National Zoo celebrates 50 years of panda conservation

It was 50 years ago this weekend that giant pandas were first brought to the Smithsonian’s National Zoo in Washington. The historic program with China has fostered a collaboration between scientists and led to a conservation success story for the once endangered species. Geoff Bennett takes an up close look at these popular and precious animals.

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  • Geoff Bennett:

    Today marks 50 years since giant pandas first came to the Smithsonian's National Zoo in Washington. The historic program with China has fostered a collaboration between scientists and led to a conservation success story for the once endangered species. I recently got an up-close look at these popular and precious animals.

    Panda caretaker Laurie Thompson led us through the bamboo shed.

    So this is, kind of, like, where you store all the bamboo before you…

    Laurie Thompson, Asst. Curator of Giant Pandas, Smithsonian's National Zoo: Yes.

  • Geoff Bennett:

    … give it to them?

  • Laurie Thompson:

    Yes.

  • Geoff Bennett:

    Then, around the corner, to a holding area where the pandas wait before being allowed into their outside yards.

  • Laurie Thompson:

    So this is Tian Tian.

  • Geoff Bennett:

    Hey, Tian Tian.

    We were helping Thompson set up Tian Tian's panda yard, leaving him an afternoon snack.

  • Laurie Thompson:

    It's a special treat that he gets. Generally, they get something every day.

  • Geoff Bennett:

    Thompson picked the perfect spot, dropping off the treat where zoo visitors would get the best view.

    And so this is just like a regular popsicle, or is there something special in here?

  • Laurie Thompson:

    So this is apple juice.

  • Geoff Bennett:

    Oh, really?

  • Laurie Thompson:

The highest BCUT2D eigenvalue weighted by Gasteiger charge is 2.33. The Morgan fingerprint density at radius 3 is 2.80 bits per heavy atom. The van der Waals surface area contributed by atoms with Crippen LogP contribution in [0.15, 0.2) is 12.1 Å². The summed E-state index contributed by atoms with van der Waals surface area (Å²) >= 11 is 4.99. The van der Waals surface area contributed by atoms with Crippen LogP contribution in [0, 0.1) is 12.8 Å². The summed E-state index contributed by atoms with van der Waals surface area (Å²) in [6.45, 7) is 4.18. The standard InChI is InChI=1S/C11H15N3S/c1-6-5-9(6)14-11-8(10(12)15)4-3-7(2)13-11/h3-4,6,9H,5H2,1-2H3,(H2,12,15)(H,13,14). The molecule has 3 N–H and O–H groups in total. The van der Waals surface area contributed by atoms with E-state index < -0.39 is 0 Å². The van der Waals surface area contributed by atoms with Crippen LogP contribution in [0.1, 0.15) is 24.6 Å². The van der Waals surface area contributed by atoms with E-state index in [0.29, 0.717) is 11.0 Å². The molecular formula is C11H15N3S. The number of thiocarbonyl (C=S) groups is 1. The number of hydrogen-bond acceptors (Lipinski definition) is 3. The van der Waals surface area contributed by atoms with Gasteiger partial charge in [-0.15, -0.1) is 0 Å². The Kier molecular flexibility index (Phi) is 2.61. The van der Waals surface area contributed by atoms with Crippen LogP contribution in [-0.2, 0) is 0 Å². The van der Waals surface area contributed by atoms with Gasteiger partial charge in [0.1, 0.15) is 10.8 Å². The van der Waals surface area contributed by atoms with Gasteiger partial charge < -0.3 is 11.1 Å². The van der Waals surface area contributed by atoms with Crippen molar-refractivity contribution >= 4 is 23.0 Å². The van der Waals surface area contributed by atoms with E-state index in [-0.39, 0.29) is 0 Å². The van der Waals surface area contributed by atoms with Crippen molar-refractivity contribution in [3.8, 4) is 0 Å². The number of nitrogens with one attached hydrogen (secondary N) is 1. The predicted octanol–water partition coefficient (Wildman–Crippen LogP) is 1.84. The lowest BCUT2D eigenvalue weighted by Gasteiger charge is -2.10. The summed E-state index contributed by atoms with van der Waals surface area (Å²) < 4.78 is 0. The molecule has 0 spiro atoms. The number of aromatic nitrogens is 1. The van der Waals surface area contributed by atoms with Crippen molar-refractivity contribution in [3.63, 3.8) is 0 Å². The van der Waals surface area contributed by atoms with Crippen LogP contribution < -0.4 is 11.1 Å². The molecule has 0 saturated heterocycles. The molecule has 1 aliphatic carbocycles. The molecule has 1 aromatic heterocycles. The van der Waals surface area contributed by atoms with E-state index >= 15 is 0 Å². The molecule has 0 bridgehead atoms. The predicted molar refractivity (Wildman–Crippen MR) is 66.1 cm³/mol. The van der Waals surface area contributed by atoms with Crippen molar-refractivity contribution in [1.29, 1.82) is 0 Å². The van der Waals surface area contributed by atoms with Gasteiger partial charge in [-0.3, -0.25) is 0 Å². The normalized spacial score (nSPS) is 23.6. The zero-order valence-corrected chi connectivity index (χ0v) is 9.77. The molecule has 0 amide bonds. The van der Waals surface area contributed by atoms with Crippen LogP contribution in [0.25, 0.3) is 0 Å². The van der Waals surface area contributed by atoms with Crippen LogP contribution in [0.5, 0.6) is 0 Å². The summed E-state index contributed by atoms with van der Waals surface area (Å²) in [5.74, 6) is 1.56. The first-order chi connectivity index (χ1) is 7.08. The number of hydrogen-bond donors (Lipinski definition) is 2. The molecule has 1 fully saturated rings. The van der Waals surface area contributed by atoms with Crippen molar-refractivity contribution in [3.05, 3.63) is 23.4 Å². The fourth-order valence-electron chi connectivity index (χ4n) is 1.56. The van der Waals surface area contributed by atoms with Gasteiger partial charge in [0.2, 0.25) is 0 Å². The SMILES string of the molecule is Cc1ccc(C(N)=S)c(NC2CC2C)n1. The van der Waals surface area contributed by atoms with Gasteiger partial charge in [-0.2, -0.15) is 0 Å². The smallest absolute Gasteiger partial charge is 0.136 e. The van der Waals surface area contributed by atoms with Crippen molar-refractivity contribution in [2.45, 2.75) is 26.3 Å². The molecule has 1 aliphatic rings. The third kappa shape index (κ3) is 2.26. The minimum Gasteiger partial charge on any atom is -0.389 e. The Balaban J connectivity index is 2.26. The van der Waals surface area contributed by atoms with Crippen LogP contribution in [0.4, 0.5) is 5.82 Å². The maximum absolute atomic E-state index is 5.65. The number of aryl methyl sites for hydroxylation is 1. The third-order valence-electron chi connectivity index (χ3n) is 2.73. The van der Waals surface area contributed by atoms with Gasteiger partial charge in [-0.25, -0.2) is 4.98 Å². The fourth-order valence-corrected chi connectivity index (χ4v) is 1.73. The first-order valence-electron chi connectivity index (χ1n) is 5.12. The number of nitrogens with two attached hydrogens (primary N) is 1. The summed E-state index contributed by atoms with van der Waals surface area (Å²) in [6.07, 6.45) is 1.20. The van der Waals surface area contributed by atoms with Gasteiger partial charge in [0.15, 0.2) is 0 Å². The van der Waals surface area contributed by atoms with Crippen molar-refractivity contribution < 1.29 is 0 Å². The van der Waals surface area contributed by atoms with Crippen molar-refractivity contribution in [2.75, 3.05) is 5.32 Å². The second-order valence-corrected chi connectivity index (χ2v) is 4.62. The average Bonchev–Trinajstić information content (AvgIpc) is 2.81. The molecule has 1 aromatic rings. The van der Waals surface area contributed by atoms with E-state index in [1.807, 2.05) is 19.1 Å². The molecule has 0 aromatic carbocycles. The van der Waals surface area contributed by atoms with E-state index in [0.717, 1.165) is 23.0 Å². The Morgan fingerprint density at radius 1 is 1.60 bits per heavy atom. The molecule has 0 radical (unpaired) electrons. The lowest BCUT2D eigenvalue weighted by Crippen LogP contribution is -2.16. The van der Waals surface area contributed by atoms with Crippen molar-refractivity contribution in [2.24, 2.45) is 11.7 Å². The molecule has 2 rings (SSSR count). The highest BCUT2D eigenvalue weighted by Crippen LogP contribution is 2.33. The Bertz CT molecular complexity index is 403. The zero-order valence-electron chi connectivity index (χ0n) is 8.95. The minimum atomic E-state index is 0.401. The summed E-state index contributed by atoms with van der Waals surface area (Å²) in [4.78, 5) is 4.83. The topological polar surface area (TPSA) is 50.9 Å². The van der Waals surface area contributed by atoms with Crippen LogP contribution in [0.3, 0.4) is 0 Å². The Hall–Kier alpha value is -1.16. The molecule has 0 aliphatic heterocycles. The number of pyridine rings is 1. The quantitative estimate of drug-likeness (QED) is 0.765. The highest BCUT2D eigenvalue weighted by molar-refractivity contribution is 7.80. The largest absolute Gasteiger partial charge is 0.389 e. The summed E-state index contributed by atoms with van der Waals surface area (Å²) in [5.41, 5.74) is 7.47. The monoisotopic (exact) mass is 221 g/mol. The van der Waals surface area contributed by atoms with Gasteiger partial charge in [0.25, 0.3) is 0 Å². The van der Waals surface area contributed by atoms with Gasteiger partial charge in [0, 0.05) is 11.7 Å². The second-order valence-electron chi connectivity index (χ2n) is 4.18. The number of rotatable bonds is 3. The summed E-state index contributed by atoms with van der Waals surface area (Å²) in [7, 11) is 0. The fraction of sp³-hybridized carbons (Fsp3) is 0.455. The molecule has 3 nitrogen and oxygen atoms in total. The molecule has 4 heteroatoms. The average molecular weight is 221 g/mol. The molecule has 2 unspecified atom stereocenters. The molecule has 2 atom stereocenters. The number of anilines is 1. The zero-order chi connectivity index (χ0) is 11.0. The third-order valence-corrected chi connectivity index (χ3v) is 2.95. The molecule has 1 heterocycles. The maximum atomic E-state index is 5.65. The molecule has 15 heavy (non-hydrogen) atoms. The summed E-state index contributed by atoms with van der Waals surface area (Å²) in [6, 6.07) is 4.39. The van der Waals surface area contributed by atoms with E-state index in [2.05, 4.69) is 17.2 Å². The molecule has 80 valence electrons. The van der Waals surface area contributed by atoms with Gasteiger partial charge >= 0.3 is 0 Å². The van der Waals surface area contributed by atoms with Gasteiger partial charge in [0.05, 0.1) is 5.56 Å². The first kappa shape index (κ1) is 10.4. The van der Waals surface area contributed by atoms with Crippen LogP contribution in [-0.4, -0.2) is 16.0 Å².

Frozen apple juice, yes, mixed with some water.

  • Geoff Bennett:

    Thompson has been working with pandas here for 28 years, more than half the time pandas have been at the zoo.

  • Laurie Thompson:

    Tian Tian is my favorite, so…

  • Geoff Bennett:

    Really, why?

  • Laurie Thompson:

    He's just a cool guy. He's laid-back.

    Nothing fazes him. He lets you know when he's hungry, when he wants something. He's very straightforward.

  • Geoff Bennett:

    Giant pandas first came to the National Zoo 50 years ago, welcomed by then-first lady Patricia Nixon as part of a goodwill gesture by the Chinese government after her husband's historic state visit to China in early 1972.

  • Former First Lady Patricia Nixon:

    Here at the National Zoo, they will be enjoyed by the millions of people who come from across the country to visit the nation's capital each year. I notice Dr. Ripley is wearing a panda tie, and I have my panda pin, I'll have you know. And I think panda-monium is going to break out right here at the zoo.

  • Geoff Bennett:

    And it did. Ling Ling and Tsing Tsing sparked an American love affair with giant pandas and decades of scientific collaboration with China that continues to this day. China loaned the second pair of pandas in 2000. And over the years, they've had four cubs that survived, captivating crowds with their adorable antics.

    Brandie Smith is the director of Smithsonian's National Zoo and was once herself a giant panda curator.

  • Brandie Smith:

    Well, looking at the people and their reactions, because they're so excited and they're so happy just to catch a glimpse of a panda.

  • Geoff Bennett:

    Yeah, I can imagine.

  • Brandie Smith:

    Yeah.

  • Geoff Bennett:

    It's quite the draw.

    They are still a rare animal, despite moving off the endangered species list in 2016. Worldwide, their numbers rose from 100 under human care in 1980 to more than 600 in 2020.